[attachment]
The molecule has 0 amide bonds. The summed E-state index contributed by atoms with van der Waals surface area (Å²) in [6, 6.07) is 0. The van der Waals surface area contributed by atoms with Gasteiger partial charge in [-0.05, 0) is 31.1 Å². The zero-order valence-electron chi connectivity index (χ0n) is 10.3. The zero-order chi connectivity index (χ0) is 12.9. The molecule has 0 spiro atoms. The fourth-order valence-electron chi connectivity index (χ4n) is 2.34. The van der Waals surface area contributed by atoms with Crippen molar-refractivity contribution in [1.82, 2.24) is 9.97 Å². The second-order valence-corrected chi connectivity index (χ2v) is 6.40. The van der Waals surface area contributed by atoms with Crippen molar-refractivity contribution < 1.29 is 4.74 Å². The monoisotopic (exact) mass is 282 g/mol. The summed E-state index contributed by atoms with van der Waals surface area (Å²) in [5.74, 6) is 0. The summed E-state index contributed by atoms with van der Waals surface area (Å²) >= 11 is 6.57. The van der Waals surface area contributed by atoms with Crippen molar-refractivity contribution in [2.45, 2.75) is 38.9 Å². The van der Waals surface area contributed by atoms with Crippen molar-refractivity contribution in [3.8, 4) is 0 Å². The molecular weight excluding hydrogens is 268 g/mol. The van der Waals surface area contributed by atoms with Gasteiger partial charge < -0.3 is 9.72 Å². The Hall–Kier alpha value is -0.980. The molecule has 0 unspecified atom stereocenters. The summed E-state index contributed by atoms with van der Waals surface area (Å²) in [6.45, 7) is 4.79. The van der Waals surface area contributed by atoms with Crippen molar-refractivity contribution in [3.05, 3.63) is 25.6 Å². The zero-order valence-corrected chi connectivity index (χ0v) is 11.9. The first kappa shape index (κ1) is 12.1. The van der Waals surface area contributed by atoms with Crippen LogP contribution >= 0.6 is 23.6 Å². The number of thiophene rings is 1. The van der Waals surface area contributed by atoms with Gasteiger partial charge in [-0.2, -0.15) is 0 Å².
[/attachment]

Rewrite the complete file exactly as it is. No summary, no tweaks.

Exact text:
The molecule has 0 amide bonds. The summed E-state index contributed by atoms with van der Waals surface area (Å²) in [6, 6.07) is 0. The van der Waals surface area contributed by atoms with Gasteiger partial charge in [-0.05, 0) is 31.1 Å². The zero-order valence-electron chi connectivity index (χ0n) is 10.3. The zero-order chi connectivity index (χ0) is 12.9. The molecule has 0 spiro atoms. The fourth-order valence-electron chi connectivity index (χ4n) is 2.34. The van der Waals surface area contributed by atoms with Crippen molar-refractivity contribution in [1.82, 2.24) is 9.97 Å². The second-order valence-corrected chi connectivity index (χ2v) is 6.40. The van der Waals surface area contributed by atoms with Crippen molar-refractivity contribution < 1.29 is 4.74 Å². The monoisotopic (exact) mass is 282 g/mol. The summed E-state index contributed by atoms with van der Waals surface area (Å²) in [5.74, 6) is 0. The summed E-state index contributed by atoms with van der Waals surface area (Å²) >= 11 is 6.57. The van der Waals surface area contributed by atoms with Crippen molar-refractivity contribution in [2.45, 2.75) is 38.9 Å². The van der Waals surface area contributed by atoms with Crippen molar-refractivity contribution in [3.8, 4) is 0 Å². The molecular weight excluding hydrogens is 268 g/mol. The van der Waals surface area contributed by atoms with Gasteiger partial charge < -0.3 is 9.72 Å². The Hall–Kier alpha value is -0.980. The molecule has 0 unspecified atom stereocenters. The summed E-state index contributed by atoms with van der Waals surface area (Å²) in [6.45, 7) is 4.79. The van der Waals surface area contributed by atoms with Crippen molar-refractivity contribution in [3.05, 3.63) is 25.6 Å². The zero-order valence-corrected chi connectivity index (χ0v) is 11.9. The first kappa shape index (κ1) is 12.1. The van der Waals surface area contributed by atoms with Crippen LogP contribution >= 0.6 is 23.6 Å². The number of thiophene rings is 1. The van der Waals surface area contributed by atoms with Gasteiger partial charge in [-0.2, -0.15) is 0 Å².